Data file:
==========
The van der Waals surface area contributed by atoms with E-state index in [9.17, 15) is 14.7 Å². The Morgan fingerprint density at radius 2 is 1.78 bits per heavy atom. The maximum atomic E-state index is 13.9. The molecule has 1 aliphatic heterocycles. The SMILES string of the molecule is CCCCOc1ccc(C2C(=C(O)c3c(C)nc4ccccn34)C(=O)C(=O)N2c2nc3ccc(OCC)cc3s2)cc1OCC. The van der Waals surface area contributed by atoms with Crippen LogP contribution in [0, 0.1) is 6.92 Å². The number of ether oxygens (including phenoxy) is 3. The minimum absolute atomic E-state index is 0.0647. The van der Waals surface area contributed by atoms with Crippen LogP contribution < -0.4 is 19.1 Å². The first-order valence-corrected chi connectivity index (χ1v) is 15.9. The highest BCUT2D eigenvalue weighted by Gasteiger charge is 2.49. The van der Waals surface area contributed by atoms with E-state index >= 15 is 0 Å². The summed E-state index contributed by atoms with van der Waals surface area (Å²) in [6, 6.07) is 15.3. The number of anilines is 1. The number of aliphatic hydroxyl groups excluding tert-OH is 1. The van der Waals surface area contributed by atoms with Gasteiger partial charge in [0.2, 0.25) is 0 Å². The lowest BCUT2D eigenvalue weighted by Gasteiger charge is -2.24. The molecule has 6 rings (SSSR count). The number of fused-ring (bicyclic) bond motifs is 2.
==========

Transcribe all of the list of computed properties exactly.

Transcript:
The van der Waals surface area contributed by atoms with E-state index in [9.17, 15) is 14.7 Å². The Morgan fingerprint density at radius 2 is 1.78 bits per heavy atom. The maximum atomic E-state index is 13.9. The molecule has 1 aliphatic heterocycles. The SMILES string of the molecule is CCCCOc1ccc(C2C(=C(O)c3c(C)nc4ccccn34)C(=O)C(=O)N2c2nc3ccc(OCC)cc3s2)cc1OCC. The van der Waals surface area contributed by atoms with Crippen LogP contribution in [0, 0.1) is 6.92 Å². The number of ether oxygens (including phenoxy) is 3. The minimum absolute atomic E-state index is 0.0647. The van der Waals surface area contributed by atoms with Crippen LogP contribution < -0.4 is 19.1 Å². The first-order valence-corrected chi connectivity index (χ1v) is 15.9. The highest BCUT2D eigenvalue weighted by Gasteiger charge is 2.49. The van der Waals surface area contributed by atoms with E-state index >= 15 is 0 Å². The summed E-state index contributed by atoms with van der Waals surface area (Å²) in [6, 6.07) is 15.3. The number of anilines is 1. The number of aliphatic hydroxyl groups excluding tert-OH is 1. The van der Waals surface area contributed by atoms with Gasteiger partial charge in [0.2, 0.25) is 0 Å². The lowest BCUT2D eigenvalue weighted by Gasteiger charge is -2.24. The molecule has 6 rings (SSSR count). The number of fused-ring (bicyclic) bond motifs is 2.